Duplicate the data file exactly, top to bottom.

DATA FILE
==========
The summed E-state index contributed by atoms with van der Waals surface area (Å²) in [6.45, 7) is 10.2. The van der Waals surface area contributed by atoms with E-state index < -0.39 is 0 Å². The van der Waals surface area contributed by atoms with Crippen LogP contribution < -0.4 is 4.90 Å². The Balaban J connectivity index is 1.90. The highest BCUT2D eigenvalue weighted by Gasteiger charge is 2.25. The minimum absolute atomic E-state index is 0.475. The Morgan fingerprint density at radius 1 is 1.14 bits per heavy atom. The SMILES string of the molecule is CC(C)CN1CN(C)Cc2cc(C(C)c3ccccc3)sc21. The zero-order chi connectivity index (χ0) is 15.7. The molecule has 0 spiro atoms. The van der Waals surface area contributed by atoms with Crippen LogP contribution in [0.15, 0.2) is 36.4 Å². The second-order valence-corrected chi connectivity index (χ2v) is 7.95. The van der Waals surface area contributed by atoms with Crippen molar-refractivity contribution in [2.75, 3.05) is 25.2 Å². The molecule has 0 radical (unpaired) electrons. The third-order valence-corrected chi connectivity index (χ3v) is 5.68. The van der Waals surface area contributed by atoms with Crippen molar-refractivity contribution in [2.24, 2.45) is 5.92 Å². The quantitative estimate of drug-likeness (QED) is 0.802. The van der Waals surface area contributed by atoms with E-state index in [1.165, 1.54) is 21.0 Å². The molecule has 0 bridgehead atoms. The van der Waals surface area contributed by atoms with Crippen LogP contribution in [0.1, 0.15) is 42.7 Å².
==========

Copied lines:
The summed E-state index contributed by atoms with van der Waals surface area (Å²) in [6.45, 7) is 10.2. The van der Waals surface area contributed by atoms with E-state index < -0.39 is 0 Å². The van der Waals surface area contributed by atoms with Crippen LogP contribution < -0.4 is 4.90 Å². The Balaban J connectivity index is 1.90. The highest BCUT2D eigenvalue weighted by Gasteiger charge is 2.25. The minimum absolute atomic E-state index is 0.475. The Morgan fingerprint density at radius 1 is 1.14 bits per heavy atom. The SMILES string of the molecule is CC(C)CN1CN(C)Cc2cc(C(C)c3ccccc3)sc21. The zero-order chi connectivity index (χ0) is 15.7. The molecule has 0 spiro atoms. The van der Waals surface area contributed by atoms with Crippen LogP contribution in [0.15, 0.2) is 36.4 Å². The second-order valence-corrected chi connectivity index (χ2v) is 7.95. The van der Waals surface area contributed by atoms with Crippen molar-refractivity contribution in [2.75, 3.05) is 25.2 Å². The molecule has 0 radical (unpaired) electrons. The third-order valence-corrected chi connectivity index (χ3v) is 5.68. The van der Waals surface area contributed by atoms with Crippen molar-refractivity contribution in [2.24, 2.45) is 5.92 Å². The quantitative estimate of drug-likeness (QED) is 0.802. The van der Waals surface area contributed by atoms with E-state index in [1.165, 1.54) is 21.0 Å². The molecule has 0 bridgehead atoms. The van der Waals surface area contributed by atoms with Crippen LogP contribution in [0.1, 0.15) is 42.7 Å².